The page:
American automakers got in line Tuesday behind President Obama's call for strict fuel efficiency and emissions standards, bracing for a string of trade-offs that the industry calls tough but doable.
The requirement that automakers' fleets average 35.5 miles per gallon by 2016 drew criticism from those who say such standards will lead to more dangerous vehicles and hurt the economy in the middle of a recession.
But the reaction was mostly positive, as lawmakers, environmental groups, consumer groups and the auto industry said the long-term benefits should outweigh the short-term costs.
"The status quo is no longer acceptable," Obama said, warning that the American appetite for oil comes at a "tremendous price."
Flanked by auto executives and officials, the president said the proposal would simultaneously help end U.S. dependence on foreign oil, lead automakers to develop more advanced products and save consumers money in the long-term.
"This rule provides the clear certainty that will allow these companies to plan for a future in which they are building the cars of the 21st century," Obama said. "Yes, it costs money to develop these vehicles. But even as the price to build these cars and trucks goes up, the cost of driving these vehicles will go down, as drivers save money at the pump."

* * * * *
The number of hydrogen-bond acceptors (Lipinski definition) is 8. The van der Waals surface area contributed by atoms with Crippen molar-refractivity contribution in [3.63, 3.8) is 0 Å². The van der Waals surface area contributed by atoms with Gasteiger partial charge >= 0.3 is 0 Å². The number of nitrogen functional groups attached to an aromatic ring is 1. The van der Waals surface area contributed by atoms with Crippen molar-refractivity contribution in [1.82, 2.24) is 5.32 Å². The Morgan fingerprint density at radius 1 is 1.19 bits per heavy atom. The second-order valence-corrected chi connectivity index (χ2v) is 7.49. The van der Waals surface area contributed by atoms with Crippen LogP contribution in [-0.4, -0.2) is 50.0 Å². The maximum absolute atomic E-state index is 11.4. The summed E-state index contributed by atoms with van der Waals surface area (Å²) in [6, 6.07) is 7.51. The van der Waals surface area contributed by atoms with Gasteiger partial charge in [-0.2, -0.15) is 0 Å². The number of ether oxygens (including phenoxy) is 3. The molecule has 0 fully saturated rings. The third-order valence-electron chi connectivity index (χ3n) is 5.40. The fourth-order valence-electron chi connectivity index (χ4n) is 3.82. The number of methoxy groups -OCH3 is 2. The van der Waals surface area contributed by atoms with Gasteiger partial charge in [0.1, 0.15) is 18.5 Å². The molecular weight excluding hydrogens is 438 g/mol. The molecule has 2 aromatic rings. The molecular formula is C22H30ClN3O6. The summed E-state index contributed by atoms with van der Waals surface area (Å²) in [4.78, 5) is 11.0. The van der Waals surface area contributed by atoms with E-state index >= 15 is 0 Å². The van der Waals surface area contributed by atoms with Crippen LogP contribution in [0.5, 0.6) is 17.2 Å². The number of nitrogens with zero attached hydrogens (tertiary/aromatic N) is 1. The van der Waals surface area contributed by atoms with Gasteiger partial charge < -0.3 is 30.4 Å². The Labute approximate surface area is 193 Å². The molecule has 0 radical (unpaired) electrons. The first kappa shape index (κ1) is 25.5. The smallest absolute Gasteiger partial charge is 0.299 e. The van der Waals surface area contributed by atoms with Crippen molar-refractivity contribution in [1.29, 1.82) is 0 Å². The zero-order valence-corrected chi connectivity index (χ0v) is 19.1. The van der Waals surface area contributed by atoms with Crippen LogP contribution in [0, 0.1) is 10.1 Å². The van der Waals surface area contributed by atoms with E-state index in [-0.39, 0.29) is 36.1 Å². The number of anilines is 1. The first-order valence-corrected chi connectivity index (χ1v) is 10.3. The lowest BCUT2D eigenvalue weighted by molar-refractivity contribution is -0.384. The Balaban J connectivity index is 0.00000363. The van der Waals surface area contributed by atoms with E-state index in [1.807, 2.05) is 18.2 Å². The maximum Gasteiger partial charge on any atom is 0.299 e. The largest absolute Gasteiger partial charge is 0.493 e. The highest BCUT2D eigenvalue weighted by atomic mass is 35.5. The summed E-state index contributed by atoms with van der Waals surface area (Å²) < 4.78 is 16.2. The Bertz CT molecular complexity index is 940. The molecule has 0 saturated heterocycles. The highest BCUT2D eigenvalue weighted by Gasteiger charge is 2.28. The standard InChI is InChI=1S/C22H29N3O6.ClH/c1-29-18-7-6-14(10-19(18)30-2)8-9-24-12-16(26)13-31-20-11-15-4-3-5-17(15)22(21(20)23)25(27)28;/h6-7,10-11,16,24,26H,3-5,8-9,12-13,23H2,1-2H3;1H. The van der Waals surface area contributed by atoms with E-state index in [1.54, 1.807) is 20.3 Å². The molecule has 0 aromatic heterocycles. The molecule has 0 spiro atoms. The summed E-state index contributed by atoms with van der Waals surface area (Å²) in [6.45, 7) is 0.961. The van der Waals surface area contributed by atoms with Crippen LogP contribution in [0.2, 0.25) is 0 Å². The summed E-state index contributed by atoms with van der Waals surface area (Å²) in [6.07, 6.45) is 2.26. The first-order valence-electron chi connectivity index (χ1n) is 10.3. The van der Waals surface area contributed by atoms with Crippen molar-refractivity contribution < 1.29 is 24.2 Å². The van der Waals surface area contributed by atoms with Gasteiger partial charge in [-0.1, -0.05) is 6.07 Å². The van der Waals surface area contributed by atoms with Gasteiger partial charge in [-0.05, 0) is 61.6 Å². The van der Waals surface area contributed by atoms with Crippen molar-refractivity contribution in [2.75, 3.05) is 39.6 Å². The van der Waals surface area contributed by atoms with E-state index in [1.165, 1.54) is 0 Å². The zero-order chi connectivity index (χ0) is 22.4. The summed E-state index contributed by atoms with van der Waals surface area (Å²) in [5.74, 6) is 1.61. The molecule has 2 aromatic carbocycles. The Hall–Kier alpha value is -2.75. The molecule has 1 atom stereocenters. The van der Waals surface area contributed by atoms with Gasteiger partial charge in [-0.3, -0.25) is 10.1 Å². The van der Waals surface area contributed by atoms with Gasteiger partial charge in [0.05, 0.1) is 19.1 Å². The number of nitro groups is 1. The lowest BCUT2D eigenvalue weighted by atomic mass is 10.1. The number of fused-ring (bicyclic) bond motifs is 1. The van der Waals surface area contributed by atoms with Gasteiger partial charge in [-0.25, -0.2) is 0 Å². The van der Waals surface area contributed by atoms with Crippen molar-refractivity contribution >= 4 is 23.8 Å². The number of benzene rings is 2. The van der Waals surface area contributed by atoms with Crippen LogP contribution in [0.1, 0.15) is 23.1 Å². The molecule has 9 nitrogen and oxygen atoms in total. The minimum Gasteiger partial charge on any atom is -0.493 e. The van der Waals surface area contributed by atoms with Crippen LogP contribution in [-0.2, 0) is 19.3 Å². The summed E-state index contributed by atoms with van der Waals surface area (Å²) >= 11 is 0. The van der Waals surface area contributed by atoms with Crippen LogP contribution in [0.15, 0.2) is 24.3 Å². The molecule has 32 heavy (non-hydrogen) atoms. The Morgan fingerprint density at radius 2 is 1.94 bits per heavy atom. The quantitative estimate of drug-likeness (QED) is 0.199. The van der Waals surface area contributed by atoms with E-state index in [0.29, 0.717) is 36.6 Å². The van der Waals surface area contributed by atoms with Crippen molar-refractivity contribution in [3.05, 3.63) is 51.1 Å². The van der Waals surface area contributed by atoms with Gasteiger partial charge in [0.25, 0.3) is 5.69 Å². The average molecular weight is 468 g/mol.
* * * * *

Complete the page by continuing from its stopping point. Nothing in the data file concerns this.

The standards are expected to add $1,300 on average to vehicles. But Obama said drivers would make that back within three years due to savings on gas.
Wade Newton, spokesman for the Alliance of Automobile Manufacturers, said having a national standard is better for the industry than having a patchwork of varying standards on a state-by-state basis -- which is what they feared would happen. He said Obama's plan would give manufacturers the "certainty" they need to plan for the full development of cleaner vehicles.